There are two main problems: they’re sometimes less confident and they have a lot of responsibilities outside the programme. That’s why we also do recordings. Any time an incubatee has a problem attending a class, she can access the recording. We had that for example with a female incubatee. Her babysitter didn’t come in time, so she couldn’t leave the house. We record, and we also send all the materials, so they can watch it in their own time, and when they have questions they can come back to us.
What about female mentors or role models?
DRC is in an early stage when it comes to entrepreneurship, but there are some successful female entrepreneurs. For now, we lack that in tech, but in other sectors such as agriculture, there are some of them and they’re quite open to mentor other entrepreneurs. So that’s really something that we try to push. To put our incubatees in contact with successful entrepreneurs, so they can talk about challenges and get the help they need.
What about you yourself, do you also consider yourself as a role model for young entrepreneurs?
I never really asked myself this question. I guess so. We try to model the way we want them to act towards the ecosystem that they’re in: being professional, being on time. So I strive to be an example to each entrepreneur I interact with. They need someone they can come to when they have problems. I’m in contact with almost every alum, they know they can come to us when they have any opportunities they want to discuss, any problem, any document they want to review.
I strive to be an example to each entrepreneur I interact with.Shary Lima, Orange Corners DRC
Are there already some success stories to tell about your earliest alumni, or is it a bit too early for that?
Yeah, it’s still a little early. For startups, it’s the 3-5 years mark that matters, and we’re entering the third year now. And also, we still have a lot of problems in the ecosystem, especially with financing and access to facilities. That’s why Congolese ecosystem players, including Orange Corners with the support of the Netherlands Embassy and the European Commission, worked to push application measures for the Startup Act. This Startup Act addresses a lot of the problems that the entrepreneurs face. The law was passed, and now we’re waiting for implementation. Here when you start your business the tax and fiscal agents are already on your back. You aren’t even in business for a year and they already come to you for payments. So the Startup Act added exemption measures for fiscality and taxes. It also addresses issues such as access to public tenders. We hope that this will really help young entrepreneurs.
Also, access to the facilities that help you develop your project in line with international norms is still a hurdle for most entrepreneurs. Renting a commercial space is expensive. Access to equipment and machines is complicated, as there are no leasing companies. This needs to be resolved before we can advance. Some technical incubators offer machines to work with, but we don’t do that yet. But we’re looking into doing that, because it will help all entrepreneurs.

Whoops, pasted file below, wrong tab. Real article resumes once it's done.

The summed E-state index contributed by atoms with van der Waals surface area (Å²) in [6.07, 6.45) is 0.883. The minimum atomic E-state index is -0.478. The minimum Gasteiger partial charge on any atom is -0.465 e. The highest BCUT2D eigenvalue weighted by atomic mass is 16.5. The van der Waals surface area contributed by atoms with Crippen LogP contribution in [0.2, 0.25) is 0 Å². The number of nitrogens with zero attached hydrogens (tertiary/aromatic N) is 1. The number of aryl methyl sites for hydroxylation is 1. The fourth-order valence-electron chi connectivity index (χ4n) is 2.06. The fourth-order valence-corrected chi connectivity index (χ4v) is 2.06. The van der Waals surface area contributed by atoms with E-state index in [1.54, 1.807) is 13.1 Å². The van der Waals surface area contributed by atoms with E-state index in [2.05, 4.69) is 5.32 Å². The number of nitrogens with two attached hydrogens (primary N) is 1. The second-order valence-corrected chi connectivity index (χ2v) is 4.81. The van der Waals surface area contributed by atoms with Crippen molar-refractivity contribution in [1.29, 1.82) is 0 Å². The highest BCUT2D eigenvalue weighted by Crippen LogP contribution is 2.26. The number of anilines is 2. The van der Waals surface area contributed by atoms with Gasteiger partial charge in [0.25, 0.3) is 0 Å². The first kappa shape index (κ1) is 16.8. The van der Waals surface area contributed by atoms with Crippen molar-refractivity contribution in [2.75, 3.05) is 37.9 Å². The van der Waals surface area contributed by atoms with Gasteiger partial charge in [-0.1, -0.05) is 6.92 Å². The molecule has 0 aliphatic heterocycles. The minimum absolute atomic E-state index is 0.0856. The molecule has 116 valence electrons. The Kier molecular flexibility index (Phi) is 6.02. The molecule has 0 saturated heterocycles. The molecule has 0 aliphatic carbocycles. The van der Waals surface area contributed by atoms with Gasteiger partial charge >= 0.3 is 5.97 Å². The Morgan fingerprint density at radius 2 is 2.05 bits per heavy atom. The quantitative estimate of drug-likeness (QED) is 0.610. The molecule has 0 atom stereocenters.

As Ingenious City, we do offer coworking. Our hub really has an Orange Corner, where incubatees and alumni can come to work, where they have access to computers. This also helps foster a real community. Here they can interact with each other, help each other if needed. We are working towards launching our own alumni community, to also to support them with masterclasses and other things that they need. This will also create a better link between different cohorts.
And despite the challenges, we still have some success. There are two entrepreneurs from the 2nd cohort who received funds from FOGEC, the Congolese Guarantee Fund – a public fund. Jean-Paul Ntetika’s company Tomela produces local wine and Tatiana Tabakosse’s company Africa Hair Care offers natural hair products for African women. And in spite of the challenges they’re facing, many others are also continuing, they’re really trying to survive in this environment. Some maybe changed projects, others stopped working as entrepreneurs. But not many. Most are really trying to push ahead their project and we’re trying to help them the best way we can.
Do you have any advice for people considering a career in entrepreneurship?
You have to have resilience in this environment. I myself always wanted to work in entrepreneurship support, because when you live in Congo, you see the potential everywhere. We have a large country, we approach a population of 100 million, we possess a lot of resources needed for technology today, such as lithium and cobalt. We also have a huge agricultural potential, with a favourable climate, fertile soil, almost limitless water. And we have 9 countries around us that we can also sell to. I believe entrepreneurship has a bright future in DRC. But you really have to push and believe in yourself.